The results of the RCT in Rusizi have now come to light and although there has been no formal presentation in Rwanda the paper was delivered in USA in October 2016 by Innovations for Poverty Action, at the Water Institute Conference in North Carolina.
In December, 2015, Africa AHEAD hosted a workshop with district stakeholders to feed back on the project data collected during the implementation period. The 12 Environmental Health Officers brain stormed in two groups to assess the impact of the CHCs. This debate provided much insight as to how the intervention had been compromised. This is vital information which should be disseminated to enable lessons to be learnt for future CHC projects not only in Rwanda but elsewhere. The issues raised also cast some doubt on the use of a Randomised Control Trial in the field where variables (such as timing, weather, and people interest and behaviour) cannot be adequately controlled as they can in a scientific laboratory .
The two groups examined the Project Monitoring Data (PMD) which used 50 observable indicators in the household Inventory. See paper. They concluded that the reason there was such a discrepancy between the PMD and findings of the RCT, was that the end line of the RCT had been conducted prematurely before the communities had finished their training properly and had time to improve their facilities with concrete action. By contrast the PMD was collected a year later than the RCT, which enabled sufficient time for behaviour change to take place. By this stage the implementors were unfettered by the protocol controls of the RCT which had forbaden access to communities following the training period, even through at this stage is is normal for communities to need reinforcement.
It was agreed although the results of the RCT had been unimpressive, the project was still in its infancy at that stage, and it therefore could not have been expected to have achieved the overambitious target of reducing diarrhoea in such a short time. Furthermore, some noted that the research questions were actually not properly aligned with the objectives of the intervention. That nutritional standard of the children could have improved in such a short time (4-6 months) was put down to the inexperience of the research team. The 24 sessions in the CBEHPP training focuses mainly on hygiene conditions in the home, with only a cursory introduction (2 theoretical sessions) on the meaning of a balanced diet. For stunting to be alleviated requires a proper livelihoods programme with a practical agricultural training in food production and storage. It was also irrelevant to report on the lack of improved water source when no water component was included in the project.
In addition, the RCT definition of ‘latrine improvements’ focused on the building structure (floor, roof, walls) rather than the ‘covering of the squat hole’ which was the major drive in CBEHPP, given that in Rwanda latrine structures were already in existence in over 90% households in most villages before the training began. Therefore, the challenge in the intervention was to persuade households to add well-fitting covers to their existing latrines, so as to stop fecal-oral transmission by flies leaving the latrine. The RCT measurement missed this important nuance completely!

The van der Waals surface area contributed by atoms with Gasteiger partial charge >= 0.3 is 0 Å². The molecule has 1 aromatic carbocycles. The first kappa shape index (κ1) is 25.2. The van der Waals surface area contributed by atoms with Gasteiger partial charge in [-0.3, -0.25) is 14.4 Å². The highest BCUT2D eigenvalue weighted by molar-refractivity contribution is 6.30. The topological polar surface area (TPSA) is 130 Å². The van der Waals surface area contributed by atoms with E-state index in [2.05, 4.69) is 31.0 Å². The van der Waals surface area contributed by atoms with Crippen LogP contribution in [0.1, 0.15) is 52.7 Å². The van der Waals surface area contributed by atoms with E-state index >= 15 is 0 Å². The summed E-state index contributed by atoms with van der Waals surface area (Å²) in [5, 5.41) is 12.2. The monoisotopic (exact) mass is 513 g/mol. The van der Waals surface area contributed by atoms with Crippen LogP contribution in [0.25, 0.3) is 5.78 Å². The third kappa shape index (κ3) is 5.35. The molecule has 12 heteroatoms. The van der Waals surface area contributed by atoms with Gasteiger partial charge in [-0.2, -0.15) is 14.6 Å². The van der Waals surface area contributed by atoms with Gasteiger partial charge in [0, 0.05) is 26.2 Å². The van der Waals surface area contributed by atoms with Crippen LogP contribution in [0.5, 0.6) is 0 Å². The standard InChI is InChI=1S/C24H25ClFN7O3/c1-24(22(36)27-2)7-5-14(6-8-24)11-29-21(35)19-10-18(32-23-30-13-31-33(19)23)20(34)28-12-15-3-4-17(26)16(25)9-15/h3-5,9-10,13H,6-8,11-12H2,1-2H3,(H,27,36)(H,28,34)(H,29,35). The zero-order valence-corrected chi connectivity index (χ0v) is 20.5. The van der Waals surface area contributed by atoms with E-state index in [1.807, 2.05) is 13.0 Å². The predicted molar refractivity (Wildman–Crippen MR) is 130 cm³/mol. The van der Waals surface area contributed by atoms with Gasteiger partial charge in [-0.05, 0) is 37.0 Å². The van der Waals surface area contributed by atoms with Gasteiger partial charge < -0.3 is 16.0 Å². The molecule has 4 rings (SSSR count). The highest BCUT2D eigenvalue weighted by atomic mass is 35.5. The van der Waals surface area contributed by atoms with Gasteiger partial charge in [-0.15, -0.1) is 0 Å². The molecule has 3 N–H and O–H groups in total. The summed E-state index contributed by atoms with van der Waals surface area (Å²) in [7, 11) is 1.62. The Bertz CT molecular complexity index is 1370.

It was further noted by EHOs that the the start-up of the CHCs had been delayed by six months due to the base line survey conducted by the researchers which was only completed in September rather than June. This delay pushed the training of CHCs into February and as a result the 24 session intervention had been rushed in order to be completed on schedule by end of June. There was no flexibility from the research team to adjust to seasonal constraints. Project records showed that only 2 CHCs out of 50 CHCs had actually met the required 24 times, due to this curtailment of the intervention. Thus, the ‘treatment’ that had been measured was bound to deliver a false reading as it could not be considered a ‘Classic’ training. Furthermore, it had been conducted in the heavy rains which had negatively affected response rate.
Finally, both groups mentioned how the EHOs had been hampered by lack of transport to visit the field and little follow up had been conducted as is usual in a CHC programme to keep the momentum up after the training and ensure information is translated into better hygiene facilities and practices. The promise of competitions had never been fulfilled as time had run out for the intervention group and the final year was spent in bringing the control groups up to the same level of training as the ‘Classic’. The Gates Foundation agreed to additional funding to complete all promised activities and funds were finally received in October 2016. The competitions are being held in the next month March 2017, after which the programme will close down.
It was also acknowledged by local leadership that with the shake up in the Ministry of Health due to the removal of the Head of Child Health and the Minister of Health at National Level during the very time of the intervention, as well as the removal of the Mayor of Rusizi, the government programme had been temporarily derailed. The Community Based Environmental Health Promotion Programme (CBEHPP) had been negatively effected and it had been a challenge to keep the programme going at District Level in 2015/16.
However, 2017 promises to be a new start. With a new Mayor, District Head of Health in Rusizi, and a new Minister of Health there is a great hope for the future of CBEHPP in Rwanda. However, the Gates Foundation is not interested in any further support for what they consider a failed intervention, and their priorities have shifted to urban sanitation. Other donors are being invited to take up this worthwhile endeavour to scale up the CHCs throughout Rusizi as requested by the Mayor.